- Hain Celestial plans to acquire That’s How We Roll, the producer and marketer of ParmCrisps and Thinsters, for about $259 million from private equity firm Clearlake Capital Group, the company said in a statement.
- ParmCrisps are high-protein, low-carb cheese crisps and snack mixes, while Thinsters are crispy, thin cookies said to be made from high-quality, non-GMO ingredients. That’s How We Roll generated approximately $108 million in net sales for the 12 months ending Sept. 30, 2021, and is expected to have mid-teens net sales growth in calendar year 2022, according to Hain.
- The purchase underscores a broader industry-wide acquisition binge by CPGs to not only expand their presence in snacking but also add products that have a better-for-you halo attached to them.
When Mark Schiller took on the president and CEO roles of Hain in November 2018, the maker of Celestial teas, Terra chips and Sensible Portions Garden Veggie Straws was a disparate group of brands in 37 different categories and had a portfolio with little coherence. More than a third of its nearly 60 brands were losing money, and it had a presence in categories that strayed far from its center of expertise in chips, teas and baby food.
The divestitures strengthened the company’s balance sheet and placed it in a stronger financial position to make deals like Monday’s announcement to purchase ParmCrisps and Thinsters.
Hain has a dominant presence in the natural and organic space, but the company said the acquisitions deepen its position in the snacking category and represent “a significant step” in further establishing it as a high-growth, global healthy food manufacturer.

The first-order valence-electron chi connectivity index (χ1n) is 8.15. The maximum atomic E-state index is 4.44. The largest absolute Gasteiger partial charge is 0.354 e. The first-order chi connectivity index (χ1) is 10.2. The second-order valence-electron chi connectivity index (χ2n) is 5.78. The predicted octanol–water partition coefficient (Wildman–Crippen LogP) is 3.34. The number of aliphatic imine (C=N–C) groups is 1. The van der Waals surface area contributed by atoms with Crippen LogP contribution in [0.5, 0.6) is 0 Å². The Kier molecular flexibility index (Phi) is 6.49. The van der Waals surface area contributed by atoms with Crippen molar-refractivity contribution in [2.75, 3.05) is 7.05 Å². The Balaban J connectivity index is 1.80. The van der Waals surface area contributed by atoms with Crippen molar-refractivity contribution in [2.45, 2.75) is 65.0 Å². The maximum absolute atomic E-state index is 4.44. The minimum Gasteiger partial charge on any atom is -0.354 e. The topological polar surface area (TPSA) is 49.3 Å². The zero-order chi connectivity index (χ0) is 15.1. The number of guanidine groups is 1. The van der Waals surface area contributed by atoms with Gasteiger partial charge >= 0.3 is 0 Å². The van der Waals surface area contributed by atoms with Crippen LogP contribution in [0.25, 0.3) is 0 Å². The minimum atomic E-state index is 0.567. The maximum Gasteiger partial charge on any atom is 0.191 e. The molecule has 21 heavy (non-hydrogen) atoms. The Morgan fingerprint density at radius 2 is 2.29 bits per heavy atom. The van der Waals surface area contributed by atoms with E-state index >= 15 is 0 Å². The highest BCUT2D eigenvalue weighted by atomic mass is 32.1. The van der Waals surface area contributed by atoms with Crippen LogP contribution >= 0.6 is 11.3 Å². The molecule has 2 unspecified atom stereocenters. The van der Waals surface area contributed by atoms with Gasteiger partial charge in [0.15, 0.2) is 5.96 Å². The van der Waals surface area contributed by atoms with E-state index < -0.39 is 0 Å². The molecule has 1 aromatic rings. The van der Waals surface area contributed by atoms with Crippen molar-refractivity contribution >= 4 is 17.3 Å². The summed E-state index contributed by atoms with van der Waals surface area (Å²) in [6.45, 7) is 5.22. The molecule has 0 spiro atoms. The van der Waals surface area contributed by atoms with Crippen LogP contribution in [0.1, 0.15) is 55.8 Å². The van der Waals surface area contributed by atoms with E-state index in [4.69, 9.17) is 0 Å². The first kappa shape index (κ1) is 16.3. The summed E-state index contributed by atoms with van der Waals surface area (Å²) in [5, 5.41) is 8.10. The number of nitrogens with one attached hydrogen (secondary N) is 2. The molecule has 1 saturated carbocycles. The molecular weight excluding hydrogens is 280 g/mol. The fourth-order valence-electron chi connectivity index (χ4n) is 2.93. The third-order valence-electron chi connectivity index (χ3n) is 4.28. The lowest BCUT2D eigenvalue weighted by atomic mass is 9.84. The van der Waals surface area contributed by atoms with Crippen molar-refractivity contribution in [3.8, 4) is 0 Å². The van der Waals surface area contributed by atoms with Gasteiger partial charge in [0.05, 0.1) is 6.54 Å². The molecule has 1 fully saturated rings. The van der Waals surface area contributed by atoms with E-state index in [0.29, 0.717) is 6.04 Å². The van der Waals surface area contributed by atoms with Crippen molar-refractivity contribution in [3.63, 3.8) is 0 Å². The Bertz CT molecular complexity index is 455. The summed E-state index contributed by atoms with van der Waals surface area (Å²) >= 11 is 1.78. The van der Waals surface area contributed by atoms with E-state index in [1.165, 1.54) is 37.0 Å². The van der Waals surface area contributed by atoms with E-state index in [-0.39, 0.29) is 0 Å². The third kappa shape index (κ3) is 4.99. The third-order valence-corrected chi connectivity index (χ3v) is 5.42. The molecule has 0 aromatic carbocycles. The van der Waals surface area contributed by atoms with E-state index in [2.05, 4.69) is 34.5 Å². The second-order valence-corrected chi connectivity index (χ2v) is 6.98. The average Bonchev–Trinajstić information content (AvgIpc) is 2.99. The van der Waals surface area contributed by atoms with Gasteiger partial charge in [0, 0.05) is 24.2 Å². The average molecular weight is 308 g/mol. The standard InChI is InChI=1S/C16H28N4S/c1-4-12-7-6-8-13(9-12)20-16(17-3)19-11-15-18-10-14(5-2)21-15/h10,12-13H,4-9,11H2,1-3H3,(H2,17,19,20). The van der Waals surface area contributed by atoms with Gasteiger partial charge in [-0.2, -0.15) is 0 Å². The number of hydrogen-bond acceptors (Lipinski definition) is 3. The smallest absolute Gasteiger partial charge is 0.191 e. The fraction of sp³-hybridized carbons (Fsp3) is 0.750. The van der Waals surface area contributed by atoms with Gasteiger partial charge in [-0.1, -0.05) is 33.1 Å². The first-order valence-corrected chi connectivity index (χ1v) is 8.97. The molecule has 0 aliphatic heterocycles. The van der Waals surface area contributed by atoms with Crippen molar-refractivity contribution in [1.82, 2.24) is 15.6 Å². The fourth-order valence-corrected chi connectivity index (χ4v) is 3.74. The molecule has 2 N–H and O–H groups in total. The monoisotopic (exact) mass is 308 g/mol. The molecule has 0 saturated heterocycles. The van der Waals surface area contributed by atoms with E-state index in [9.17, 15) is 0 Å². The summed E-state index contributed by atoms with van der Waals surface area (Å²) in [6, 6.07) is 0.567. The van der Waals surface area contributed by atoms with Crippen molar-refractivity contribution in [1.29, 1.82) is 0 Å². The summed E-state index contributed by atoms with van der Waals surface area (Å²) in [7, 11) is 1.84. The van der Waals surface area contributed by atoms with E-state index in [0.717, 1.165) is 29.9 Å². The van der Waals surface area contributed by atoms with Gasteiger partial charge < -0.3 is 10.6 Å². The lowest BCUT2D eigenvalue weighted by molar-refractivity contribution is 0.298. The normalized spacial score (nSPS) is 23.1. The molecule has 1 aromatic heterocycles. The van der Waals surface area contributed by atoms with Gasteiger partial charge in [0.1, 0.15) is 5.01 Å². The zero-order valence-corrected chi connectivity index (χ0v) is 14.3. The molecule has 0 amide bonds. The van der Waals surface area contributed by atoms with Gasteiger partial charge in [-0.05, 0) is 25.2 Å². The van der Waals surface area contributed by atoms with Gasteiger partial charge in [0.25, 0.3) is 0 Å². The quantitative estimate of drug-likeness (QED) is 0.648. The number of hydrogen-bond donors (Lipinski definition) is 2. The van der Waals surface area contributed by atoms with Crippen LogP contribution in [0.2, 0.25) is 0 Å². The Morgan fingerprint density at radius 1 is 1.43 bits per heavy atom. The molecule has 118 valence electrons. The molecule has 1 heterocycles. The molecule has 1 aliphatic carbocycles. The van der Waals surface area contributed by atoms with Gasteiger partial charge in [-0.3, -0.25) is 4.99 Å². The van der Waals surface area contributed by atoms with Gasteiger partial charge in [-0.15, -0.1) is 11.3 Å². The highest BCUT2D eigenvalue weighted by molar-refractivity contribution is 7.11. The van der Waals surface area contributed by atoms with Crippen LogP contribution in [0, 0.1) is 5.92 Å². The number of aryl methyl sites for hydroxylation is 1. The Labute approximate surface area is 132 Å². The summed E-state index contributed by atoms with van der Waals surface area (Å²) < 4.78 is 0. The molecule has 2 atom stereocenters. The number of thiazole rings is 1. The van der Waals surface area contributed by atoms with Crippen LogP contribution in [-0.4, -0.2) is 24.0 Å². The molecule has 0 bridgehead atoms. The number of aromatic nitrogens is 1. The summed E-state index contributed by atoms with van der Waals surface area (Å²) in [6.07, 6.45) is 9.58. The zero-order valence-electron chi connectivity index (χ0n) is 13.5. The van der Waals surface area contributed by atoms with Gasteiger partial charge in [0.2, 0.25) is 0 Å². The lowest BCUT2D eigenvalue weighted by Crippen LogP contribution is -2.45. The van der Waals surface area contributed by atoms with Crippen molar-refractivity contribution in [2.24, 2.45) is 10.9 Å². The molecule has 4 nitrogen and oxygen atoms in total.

The addition of cheese crisps and thin cookies moves Hain into new food categories and quickly expands a snack lineup that includes Garden of Eatin’ chips and Health Valley multigrain cereal bars. While the products themselves may be new to its snacking portfolio, it keeps Hain in the better-for-you category where it has established a strong reputation.
“ParmCrisps and Thinsters are optimally positioned to benefit from consumer preferences for clean-label and high-protein snacks,” Schiller said in a statement. “Both brands have created loyal followings by being true to their unique value propositions.”
Hain expects the deal, which is slated to close before the end of 2021, to be slightly accretive to its adjusted EBITDA in fiscal year 2022 and accretive in fiscal year 2023, with margins in line with the company’s existing snacks business.
It’s likely that more deals are on the horizon for Hain. Schiller said in June that Hain was looking for purchases to support its existing lineup. Those could be a potato chip brand to complement its puffed and popped snacks, or a salsa to go with its tortilla chips, he said. It also could buy green and black teas to complement its deep presence in herbal.
Hain is the latest food and beverage maker to make an acquisition to bolster its portfolio with healthier-positioned offerings.
Coca-Cola announced in November it would spend $5.6 billion to purchase the remaining 85% it doesn’t own in BodyArmor, a sports drink maker that touts its use of coconut water, low sodium and high potassium levels, absence of artificial colors and use of sugar in place of high fructose corn syrup. Hershey purchased Lily’s, a fast-growing, better-for-you confectionery brand, in May. And a few months earlier, Nestlé acquired Essentia, a premium functional brand that makes ionized alkaline water.